Ford F-150 production could be shut down - but that probably won't wreck 2018 sales

Ford F-150 production could be shut down - but that probably won't wreck 2018 sales

A finished Ford F150 pickup leaves the final inspection station at Ford's Kansas City Assembly Plant where new aluminum intensive Ford F-Series pickups are built in Claycomo, Missouri May 5, 2015. REUTERS/Dave Kaup

Thomson Reuters

The Ford F-150.

  • Ford may stop production of its bestselling and highly profitable F-150 pickup truck at two factories after a supplier fire.
  • Fortunately for Ford, General Motors doesn't yet have new pickups in the US markets, and Fiat Chrysler is just launching its F-150 competitor.
  • Ford should recoup sales later this year, unless the shutdowns are prolonged.

A fire at a Ford supplier has put production of its most important vehicle, the F-150 pickup truck, at risk.

Assembly of the bestselling truck at a pair of factories "is likely to be knocked out for several weeks," Bloomberg reported, citing knowledgeable sources.

Ford dealers are sitting on enough supply of the pickup to hold them for several weeks, but after that potential buyers could encounter an unlikely site: few F-150s on sales lots.

The F-Series pickups have long been the top selling vehicles in the US, and for Ford, they're a license to print money. The company books thousands of dollars in profit for each pickup sold.


A prolonged issue with parts from Meridian Magnesium Products, the location of the fire, will crimp the lines at Ford factories in Michigan and Missouri. But assuming that the damage is repaired and the supply resumes, Ford shouldn't endure too much of a sales hit.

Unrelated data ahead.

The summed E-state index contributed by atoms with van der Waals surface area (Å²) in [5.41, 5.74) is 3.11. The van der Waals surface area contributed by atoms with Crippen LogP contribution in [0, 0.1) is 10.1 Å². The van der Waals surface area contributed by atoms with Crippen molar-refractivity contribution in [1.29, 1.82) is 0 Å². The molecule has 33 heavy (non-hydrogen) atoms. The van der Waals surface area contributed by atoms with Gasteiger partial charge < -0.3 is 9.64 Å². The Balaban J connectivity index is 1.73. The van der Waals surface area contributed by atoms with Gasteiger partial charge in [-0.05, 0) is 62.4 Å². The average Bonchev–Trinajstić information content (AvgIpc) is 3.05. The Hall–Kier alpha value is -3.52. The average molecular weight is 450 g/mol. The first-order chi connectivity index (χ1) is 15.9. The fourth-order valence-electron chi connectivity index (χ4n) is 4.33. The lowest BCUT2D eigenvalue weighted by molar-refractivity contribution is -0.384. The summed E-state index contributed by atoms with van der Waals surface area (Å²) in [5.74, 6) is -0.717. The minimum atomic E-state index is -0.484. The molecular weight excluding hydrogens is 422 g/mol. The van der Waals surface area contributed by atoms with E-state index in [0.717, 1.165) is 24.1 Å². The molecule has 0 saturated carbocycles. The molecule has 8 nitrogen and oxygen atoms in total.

Both General Motors' Chevy and GMC brands are in the midst of launching new full-size competitors to the F-150 and won't have all-new trucks until later this year. Fiat Chrysler Automobiles' RAM launched its redesigned 1500 full-size earlier this year, but that pickup has historically run in third place for sales.

So Ford has something of a grace period, and although a shutdown at the F-150 plants will bring layoffs to thousands of UAW workers, once production resumes it will likely intensify to make up for the lost time.

Ford pickup buyers also tend to be a loyal bunch, so the carmaker could also see sales pushed forward a month or two. Of course, it doesn't help that Ford is dealing with this challenge just as the spring and summer selling seasons are kicking off.

Ford share were flat in trading Wednesday, at $11.


Get the latest Ford stock price here.